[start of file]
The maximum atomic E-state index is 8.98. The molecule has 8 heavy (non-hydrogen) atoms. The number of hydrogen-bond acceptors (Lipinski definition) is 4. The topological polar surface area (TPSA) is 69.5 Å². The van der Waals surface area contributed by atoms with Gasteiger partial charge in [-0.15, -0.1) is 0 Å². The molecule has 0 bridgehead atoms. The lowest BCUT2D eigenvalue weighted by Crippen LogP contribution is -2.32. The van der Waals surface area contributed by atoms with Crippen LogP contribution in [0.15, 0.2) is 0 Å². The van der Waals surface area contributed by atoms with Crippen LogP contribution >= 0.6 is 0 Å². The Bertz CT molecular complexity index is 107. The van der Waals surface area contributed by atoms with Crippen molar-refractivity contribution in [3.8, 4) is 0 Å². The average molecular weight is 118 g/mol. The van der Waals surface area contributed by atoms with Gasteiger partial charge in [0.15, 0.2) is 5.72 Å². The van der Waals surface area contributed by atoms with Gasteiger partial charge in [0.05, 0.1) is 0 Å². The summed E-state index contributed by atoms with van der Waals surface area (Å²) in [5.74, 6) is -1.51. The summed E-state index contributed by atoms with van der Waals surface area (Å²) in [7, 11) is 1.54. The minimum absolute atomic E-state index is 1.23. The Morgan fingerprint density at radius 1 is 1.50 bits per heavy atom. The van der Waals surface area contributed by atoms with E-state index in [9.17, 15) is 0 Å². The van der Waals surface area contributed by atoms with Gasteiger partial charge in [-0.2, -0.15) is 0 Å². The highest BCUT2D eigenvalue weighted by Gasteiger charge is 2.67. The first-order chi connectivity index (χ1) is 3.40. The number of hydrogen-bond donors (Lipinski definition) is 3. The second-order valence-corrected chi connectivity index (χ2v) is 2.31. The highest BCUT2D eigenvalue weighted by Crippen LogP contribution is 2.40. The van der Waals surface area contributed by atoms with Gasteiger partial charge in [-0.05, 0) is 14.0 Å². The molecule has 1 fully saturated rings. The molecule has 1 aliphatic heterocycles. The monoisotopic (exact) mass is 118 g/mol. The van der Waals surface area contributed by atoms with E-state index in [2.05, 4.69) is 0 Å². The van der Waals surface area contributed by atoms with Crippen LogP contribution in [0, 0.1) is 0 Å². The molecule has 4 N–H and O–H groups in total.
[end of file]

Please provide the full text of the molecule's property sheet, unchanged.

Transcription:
The maximum atomic E-state index is 8.98. The molecule has 8 heavy (non-hydrogen) atoms. The number of hydrogen-bond acceptors (Lipinski definition) is 4. The topological polar surface area (TPSA) is 69.5 Å². The van der Waals surface area contributed by atoms with Gasteiger partial charge in [-0.15, -0.1) is 0 Å². The molecule has 0 bridgehead atoms. The lowest BCUT2D eigenvalue weighted by Crippen LogP contribution is -2.32. The van der Waals surface area contributed by atoms with Crippen LogP contribution in [0.15, 0.2) is 0 Å². The van der Waals surface area contributed by atoms with Crippen LogP contribution >= 0.6 is 0 Å². The Bertz CT molecular complexity index is 107. The van der Waals surface area contributed by atoms with Crippen molar-refractivity contribution in [3.8, 4) is 0 Å². The average molecular weight is 118 g/mol. The van der Waals surface area contributed by atoms with Gasteiger partial charge in [0.15, 0.2) is 5.72 Å². The van der Waals surface area contributed by atoms with Gasteiger partial charge in [0.05, 0.1) is 0 Å². The summed E-state index contributed by atoms with van der Waals surface area (Å²) in [5.74, 6) is -1.51. The summed E-state index contributed by atoms with van der Waals surface area (Å²) in [7, 11) is 1.54. The minimum absolute atomic E-state index is 1.23. The Morgan fingerprint density at radius 1 is 1.50 bits per heavy atom. The van der Waals surface area contributed by atoms with E-state index in [9.17, 15) is 0 Å². The van der Waals surface area contributed by atoms with Gasteiger partial charge in [-0.2, -0.15) is 0 Å². The highest BCUT2D eigenvalue weighted by Gasteiger charge is 2.67. The first-order chi connectivity index (χ1) is 3.40. The number of hydrogen-bond donors (Lipinski definition) is 3. The second-order valence-corrected chi connectivity index (χ2v) is 2.31. The highest BCUT2D eigenvalue weighted by Crippen LogP contribution is 2.40. The van der Waals surface area contributed by atoms with Gasteiger partial charge in [-0.05, 0) is 14.0 Å². The molecule has 1 fully saturated rings. The molecule has 1 aliphatic heterocycles. The monoisotopic (exact) mass is 118 g/mol. The van der Waals surface area contributed by atoms with E-state index in [2.05, 4.69) is 0 Å². The van der Waals surface area contributed by atoms with Crippen LogP contribution in [0, 0.1) is 0 Å². The molecule has 4 N–H and O–H groups in total.